Part of the problem is the safety network in mines is bells, whistles and megaphones. It’s not because they aren’t high tech. They are one of the high-tech companies in the world. They have autonomous vehicles that are moving the ore around. They have all kinds of automated systems. But it is difficult to use Wi-Fi in copper mines because of multipath interference. The Wi-Fi signals bounce around, and you get interference from your own signal. It is too noisy. You can’t build a normal network in the mine.

I was recently speaking with the head of innovation at CODELCO, and he said: “I don’t want to lose any more miners. I want to work on safety first. Solve that problem for me, and you’ll make me a happy man.”

We are putting together a testbed for mine safety.

I recently spoke with a helmet maker. The company has a helmet with a computer inside that knows if it is on or off and a jacket maker that has a built-in point-to-point line-of-site router integrated into it. So you could send a signal from miner to miner and get around the multipath interference problem. There are many technologies to do that. Light, laser, and some RF / UHF technologies.

I was talking to the chief engineer at CODELCO, and he said: “If I use a point-to-point system like this, I can only see as far as my miners.” To which I replied, ‘Isn’t that the point?’”

What is also interesting is that CODELCO wants to link the system directly the health records of the miners. They want to know if a miner who has had a concussion in the past six months is not wearing his helmet. That is useful data.

And they are looking at using the smart helmet to look at pressure change. Increasing pressure means the mine is collapsing.

Which of your testbeds are furthest along?  

Soley: Track and Trace is the furthest along. It is three years old and is in phase two.

Microgrids is two years along.

Our smart city project is now two-and-a-half years old.

Time Sensitive Networking is quite mature but it is only about a year and a half old.

The reason I always mention the Bosch Track and Trace Testbed is because the results are already going into real factories — in all 250 Bosch manufacturing centers worldwide.

Does a single industry stand out in your mind in terms of IoT adoption?

Soley: To me, airplanes are magical. GE’s IoT platform Predix was designed for jet engines, which, by themselves, are roughly as complex as the rest of the jet. I like the concept of renting jet engines rather than buying them: propulsion as a service.

GE’s idea was: we could generalize Predix for a whole bunch of issues. They have already changed their jet engine business.

The same thing is happening with elevators. There was a U.S. elevator company that historically made more money on elevator service from big elevator users than manufacturing elevators. Another company came along and said: ‘We will provide the same service for half the price. We can do that by installing a box into the elevator that communicates with our headquarters and warns us when there is a problem. That took away 70 to 80 percent of this other company’s business in three or four years.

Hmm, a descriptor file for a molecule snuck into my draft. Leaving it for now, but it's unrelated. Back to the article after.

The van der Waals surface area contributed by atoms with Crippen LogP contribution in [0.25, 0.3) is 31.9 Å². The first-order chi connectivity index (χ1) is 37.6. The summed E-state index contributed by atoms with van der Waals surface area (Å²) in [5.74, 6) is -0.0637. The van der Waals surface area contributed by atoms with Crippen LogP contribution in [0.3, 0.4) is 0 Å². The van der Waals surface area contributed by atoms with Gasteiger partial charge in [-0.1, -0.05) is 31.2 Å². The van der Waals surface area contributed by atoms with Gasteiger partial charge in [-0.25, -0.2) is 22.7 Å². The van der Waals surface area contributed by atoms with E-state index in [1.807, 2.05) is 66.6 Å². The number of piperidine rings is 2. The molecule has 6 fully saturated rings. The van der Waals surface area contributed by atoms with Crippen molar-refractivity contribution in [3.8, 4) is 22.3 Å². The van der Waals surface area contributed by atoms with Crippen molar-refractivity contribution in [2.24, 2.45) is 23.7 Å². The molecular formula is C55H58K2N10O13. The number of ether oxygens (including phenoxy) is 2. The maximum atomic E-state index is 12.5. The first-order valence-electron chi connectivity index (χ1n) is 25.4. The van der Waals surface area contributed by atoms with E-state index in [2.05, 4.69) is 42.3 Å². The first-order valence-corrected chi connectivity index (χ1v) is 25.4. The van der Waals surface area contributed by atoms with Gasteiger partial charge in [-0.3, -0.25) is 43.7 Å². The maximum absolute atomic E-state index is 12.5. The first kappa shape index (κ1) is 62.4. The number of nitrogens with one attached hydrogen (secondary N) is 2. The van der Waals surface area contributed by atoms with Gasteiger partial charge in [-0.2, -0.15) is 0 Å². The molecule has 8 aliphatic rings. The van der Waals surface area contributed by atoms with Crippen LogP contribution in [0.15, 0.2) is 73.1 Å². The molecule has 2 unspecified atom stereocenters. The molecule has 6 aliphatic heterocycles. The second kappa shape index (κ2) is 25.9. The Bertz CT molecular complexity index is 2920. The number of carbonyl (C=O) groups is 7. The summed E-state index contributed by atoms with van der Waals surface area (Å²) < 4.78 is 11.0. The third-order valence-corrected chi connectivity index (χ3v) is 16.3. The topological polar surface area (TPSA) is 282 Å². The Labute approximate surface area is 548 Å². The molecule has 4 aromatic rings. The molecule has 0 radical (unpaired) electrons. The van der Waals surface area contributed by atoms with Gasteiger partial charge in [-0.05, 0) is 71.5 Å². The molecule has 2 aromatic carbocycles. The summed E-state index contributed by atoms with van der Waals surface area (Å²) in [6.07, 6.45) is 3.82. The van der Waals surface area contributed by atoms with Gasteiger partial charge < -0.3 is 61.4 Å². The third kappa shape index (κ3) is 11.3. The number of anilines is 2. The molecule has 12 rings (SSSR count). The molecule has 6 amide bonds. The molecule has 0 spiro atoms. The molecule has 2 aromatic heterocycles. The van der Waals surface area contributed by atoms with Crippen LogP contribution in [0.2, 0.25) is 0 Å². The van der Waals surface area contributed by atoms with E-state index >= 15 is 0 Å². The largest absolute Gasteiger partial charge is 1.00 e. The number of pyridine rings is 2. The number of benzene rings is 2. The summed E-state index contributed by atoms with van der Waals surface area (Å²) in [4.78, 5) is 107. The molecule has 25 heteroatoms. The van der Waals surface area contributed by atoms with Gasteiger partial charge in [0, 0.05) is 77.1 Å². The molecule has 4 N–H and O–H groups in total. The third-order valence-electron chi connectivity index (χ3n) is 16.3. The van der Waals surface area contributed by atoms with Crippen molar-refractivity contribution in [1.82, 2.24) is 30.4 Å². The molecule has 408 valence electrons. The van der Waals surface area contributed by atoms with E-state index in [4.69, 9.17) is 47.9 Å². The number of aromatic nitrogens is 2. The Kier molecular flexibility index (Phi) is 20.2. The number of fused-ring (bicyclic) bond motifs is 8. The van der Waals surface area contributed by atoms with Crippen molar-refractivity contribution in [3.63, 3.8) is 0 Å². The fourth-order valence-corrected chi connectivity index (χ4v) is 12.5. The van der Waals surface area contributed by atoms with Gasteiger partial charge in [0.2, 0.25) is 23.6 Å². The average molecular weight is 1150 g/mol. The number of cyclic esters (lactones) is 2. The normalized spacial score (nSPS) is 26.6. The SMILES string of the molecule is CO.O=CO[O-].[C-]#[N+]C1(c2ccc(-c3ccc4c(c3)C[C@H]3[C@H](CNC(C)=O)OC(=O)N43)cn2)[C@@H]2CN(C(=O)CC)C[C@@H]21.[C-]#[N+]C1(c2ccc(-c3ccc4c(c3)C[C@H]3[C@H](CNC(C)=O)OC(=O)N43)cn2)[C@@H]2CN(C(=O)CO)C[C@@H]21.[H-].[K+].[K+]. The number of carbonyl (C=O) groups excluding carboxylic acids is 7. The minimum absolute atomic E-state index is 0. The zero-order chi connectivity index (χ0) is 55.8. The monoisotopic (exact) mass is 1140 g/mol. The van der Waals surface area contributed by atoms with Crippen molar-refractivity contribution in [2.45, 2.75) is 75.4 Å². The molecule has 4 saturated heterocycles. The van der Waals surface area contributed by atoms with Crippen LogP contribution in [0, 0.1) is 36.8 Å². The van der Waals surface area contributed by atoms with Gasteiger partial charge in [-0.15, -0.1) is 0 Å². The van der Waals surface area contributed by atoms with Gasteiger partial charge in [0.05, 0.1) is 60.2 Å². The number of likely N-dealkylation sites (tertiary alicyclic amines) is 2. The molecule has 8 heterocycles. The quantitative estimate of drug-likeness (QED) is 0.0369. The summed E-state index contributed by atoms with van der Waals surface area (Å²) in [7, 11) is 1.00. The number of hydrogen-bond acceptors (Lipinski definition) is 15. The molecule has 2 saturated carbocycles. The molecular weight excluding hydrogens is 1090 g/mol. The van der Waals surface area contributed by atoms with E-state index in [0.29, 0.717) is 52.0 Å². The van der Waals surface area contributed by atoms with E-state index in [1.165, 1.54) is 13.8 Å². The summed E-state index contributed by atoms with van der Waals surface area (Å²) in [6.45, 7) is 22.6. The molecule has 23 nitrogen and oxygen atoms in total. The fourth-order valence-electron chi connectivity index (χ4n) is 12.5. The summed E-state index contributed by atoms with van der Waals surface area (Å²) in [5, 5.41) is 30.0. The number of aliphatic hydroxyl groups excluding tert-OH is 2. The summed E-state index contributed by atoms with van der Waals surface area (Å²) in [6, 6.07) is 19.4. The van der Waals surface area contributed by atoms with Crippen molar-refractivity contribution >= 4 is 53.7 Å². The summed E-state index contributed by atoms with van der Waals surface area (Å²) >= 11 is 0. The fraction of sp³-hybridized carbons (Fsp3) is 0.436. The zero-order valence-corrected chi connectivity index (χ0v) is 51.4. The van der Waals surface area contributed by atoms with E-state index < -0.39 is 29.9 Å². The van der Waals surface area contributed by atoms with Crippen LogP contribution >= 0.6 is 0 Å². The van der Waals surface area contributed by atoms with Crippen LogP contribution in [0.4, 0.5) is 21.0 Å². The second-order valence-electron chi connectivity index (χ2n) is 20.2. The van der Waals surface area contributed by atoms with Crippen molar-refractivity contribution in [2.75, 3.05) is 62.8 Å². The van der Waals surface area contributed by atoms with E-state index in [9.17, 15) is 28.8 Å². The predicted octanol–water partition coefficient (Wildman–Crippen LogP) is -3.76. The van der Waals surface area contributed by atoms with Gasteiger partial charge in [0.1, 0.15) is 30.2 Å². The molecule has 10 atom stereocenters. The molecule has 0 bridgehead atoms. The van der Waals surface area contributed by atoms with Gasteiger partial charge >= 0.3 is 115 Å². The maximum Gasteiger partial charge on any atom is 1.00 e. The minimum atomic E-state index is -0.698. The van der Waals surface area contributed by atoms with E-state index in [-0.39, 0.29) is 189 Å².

What do you see as the main things holding back industrial IoT adoption?  

Soley: Many people say the main trouble is security and the lack of standards. But people are going to buy it no matter how bad the standards are and how bad the security is. You can see proof of that everywhere you look. Lack of talent is a real challenge. If you want to find somebody who has built an IoT system today, there are not many people to hire.

I’ve heard the same thing about data scientists.

Soley: Well, my daughter is a theoretical quantum chemist. She read a book on data science and she said: ‘Dad, this is what we call statistics.’ There are only so many data scientists but there are plenty of statisticians.

Where do you think we are now in terms of IIoT adoption?

Soley: There is always a consolidation phase with new technology. It hasn’t happened yet with IoT.

I just read in somebody’s report that there are 1000 different IoT platforms. Everything is an IoT platform. There has to be consolidation because, right now, many of those platforms are not interoperable. What is going to drive it to happen? Testbeds.

About the Author(s)

Brian Buntz

Brian is a veteran journalist with more than ten years’ experience covering an array of technologies including the Internet of Things, 3-D printing, and cybersecurity. Before coming to Penton and later Informa, he served as the editor-in-chief of UBM’s Qmed where he overhauled the brand’s news coverage and helped to grow the site’s traffic volume dramatically. He had previously held managing editor roles on the company’s medical device technology publications including European Medical Device Technology (EMDT) and Medical Device & Diagnostics Industry (MD+DI), and had served as editor-in-chief of Medical Product Manufacturing News (MPMN).

At UBM, Brian also worked closely with the company’s events group on speaker selection and direction and played an important role in cementing famed futurist Ray Kurzweil as a keynote speaker at the 2016 Medical Design & Manufacturing West event in Anaheim. An article of his was also prominently on, a website dedicated to Kurzweil’s ideas.

Multilingual, Brian has an M.A. degree in German from the University of Oklahoma.